Venues and promoters will have to get smart

They will have to be better clued up about what is happening. They will need to look at the schedules of the big venues and plan accordingly what they will put on. They will not be able to compete with the pull of a big music event. But they can offer an alternative to it. If you don’t want to see a big named act (or can’t afford the ticket price anyway) you can still go to see a good band that is totally different but still very enjoyable (at a fraction of the price.)

If Leicester is to live up to and/or cultivate its reputation as a major destination for live rock music, then the local music managers will need to wise up that the world has changed and they can’t just go on booking gigs the way they always have done.

Programming venues will now require a lot more thinking, planning and searching. Bookers will need to be a lot smarter at their job. If the local music moguls can change their ways and start working together rather than in isolation from each other, our city will develop a much more attractive and vibrant music scene.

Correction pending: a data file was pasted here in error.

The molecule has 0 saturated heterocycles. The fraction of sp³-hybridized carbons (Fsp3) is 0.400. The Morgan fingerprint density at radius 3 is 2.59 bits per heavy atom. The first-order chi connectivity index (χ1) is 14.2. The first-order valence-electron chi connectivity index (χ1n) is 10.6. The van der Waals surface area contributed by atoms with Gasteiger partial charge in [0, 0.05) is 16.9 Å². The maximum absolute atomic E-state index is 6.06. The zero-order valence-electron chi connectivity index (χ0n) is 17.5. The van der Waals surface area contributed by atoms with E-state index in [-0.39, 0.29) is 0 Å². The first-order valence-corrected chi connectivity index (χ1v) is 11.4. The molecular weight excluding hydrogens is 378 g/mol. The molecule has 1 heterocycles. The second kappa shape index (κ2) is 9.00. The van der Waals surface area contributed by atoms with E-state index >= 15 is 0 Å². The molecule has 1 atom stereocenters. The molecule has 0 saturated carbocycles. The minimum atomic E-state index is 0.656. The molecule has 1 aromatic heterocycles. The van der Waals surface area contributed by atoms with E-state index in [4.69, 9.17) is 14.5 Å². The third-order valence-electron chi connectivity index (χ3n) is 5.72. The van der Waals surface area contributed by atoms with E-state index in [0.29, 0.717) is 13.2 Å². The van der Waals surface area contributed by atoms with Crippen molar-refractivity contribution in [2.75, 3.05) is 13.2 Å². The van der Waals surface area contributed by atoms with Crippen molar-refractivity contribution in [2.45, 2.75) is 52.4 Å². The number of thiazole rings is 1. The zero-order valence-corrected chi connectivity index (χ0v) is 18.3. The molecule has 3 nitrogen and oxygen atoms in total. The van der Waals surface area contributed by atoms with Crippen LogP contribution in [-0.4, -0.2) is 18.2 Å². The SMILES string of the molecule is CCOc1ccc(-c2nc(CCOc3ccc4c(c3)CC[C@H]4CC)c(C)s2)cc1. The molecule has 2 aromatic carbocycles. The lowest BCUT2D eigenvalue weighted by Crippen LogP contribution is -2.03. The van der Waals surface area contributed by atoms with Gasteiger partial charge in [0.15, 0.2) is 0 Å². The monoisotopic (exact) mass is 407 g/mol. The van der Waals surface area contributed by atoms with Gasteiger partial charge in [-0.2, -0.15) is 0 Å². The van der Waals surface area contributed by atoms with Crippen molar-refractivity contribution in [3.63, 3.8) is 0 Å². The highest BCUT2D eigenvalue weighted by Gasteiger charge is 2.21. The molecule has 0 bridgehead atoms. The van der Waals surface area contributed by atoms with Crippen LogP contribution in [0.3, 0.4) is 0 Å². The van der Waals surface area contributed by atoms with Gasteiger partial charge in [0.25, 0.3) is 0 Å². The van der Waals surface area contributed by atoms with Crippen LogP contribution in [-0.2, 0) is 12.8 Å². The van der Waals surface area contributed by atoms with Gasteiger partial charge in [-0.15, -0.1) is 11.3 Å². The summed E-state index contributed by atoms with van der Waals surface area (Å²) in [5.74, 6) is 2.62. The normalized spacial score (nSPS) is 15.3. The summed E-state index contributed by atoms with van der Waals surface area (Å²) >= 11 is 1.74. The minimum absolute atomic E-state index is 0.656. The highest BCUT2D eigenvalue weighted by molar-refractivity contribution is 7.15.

The prize for that will be more people going out to gigs, more people coming to Leicester to see shows and in that scenario, everybody wins.

Postscript

I wrote that article in 2010; now, in 2014, not much has changed. We still have the same problems and, despite the work of the Leicester Music Forum, we still lack the solutions.  The Forum has made some progress on some fronts but it still needs to get the music managers (venue owners and promoters) to get together and insist that they start to work as a team – if they don’t everyone losses out. If they do, everyone will win.

See also:

Open letter to the Music Industry

 

 

About The Editor 535 Articles
The Editor of Music in Leicester magazine is Kevin Gaughan.